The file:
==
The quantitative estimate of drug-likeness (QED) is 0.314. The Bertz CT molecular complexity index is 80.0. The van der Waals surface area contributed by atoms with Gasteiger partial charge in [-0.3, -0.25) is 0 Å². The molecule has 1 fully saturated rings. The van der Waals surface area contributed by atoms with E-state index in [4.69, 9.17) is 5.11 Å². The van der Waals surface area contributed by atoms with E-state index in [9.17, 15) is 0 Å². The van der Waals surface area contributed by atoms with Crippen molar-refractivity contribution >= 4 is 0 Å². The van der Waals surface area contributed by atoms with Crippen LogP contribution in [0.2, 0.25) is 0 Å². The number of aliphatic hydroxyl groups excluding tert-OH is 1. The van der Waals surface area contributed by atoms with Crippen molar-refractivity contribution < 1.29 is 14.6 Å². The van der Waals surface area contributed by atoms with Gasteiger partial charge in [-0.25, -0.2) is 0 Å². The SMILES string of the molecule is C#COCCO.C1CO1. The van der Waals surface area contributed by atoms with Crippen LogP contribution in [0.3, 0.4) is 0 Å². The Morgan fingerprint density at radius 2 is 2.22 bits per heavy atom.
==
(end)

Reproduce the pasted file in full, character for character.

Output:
The quantitative estimate of drug-likeness (QED) is 0.314. The Bertz CT molecular complexity index is 80.0. The van der Waals surface area contributed by atoms with Gasteiger partial charge in [-0.3, -0.25) is 0 Å². The molecule has 1 fully saturated rings. The van der Waals surface area contributed by atoms with E-state index in [4.69, 9.17) is 5.11 Å². The van der Waals surface area contributed by atoms with E-state index in [9.17, 15) is 0 Å². The van der Waals surface area contributed by atoms with Crippen molar-refractivity contribution >= 4 is 0 Å². The van der Waals surface area contributed by atoms with Crippen LogP contribution in [0.2, 0.25) is 0 Å². The number of aliphatic hydroxyl groups excluding tert-OH is 1. The van der Waals surface area contributed by atoms with Crippen molar-refractivity contribution < 1.29 is 14.6 Å². The van der Waals surface area contributed by atoms with Gasteiger partial charge in [-0.25, -0.2) is 0 Å². The SMILES string of the molecule is C#COCCO.C1CO1. The van der Waals surface area contributed by atoms with Crippen LogP contribution in [0.3, 0.4) is 0 Å². The Morgan fingerprint density at radius 2 is 2.22 bits per heavy atom.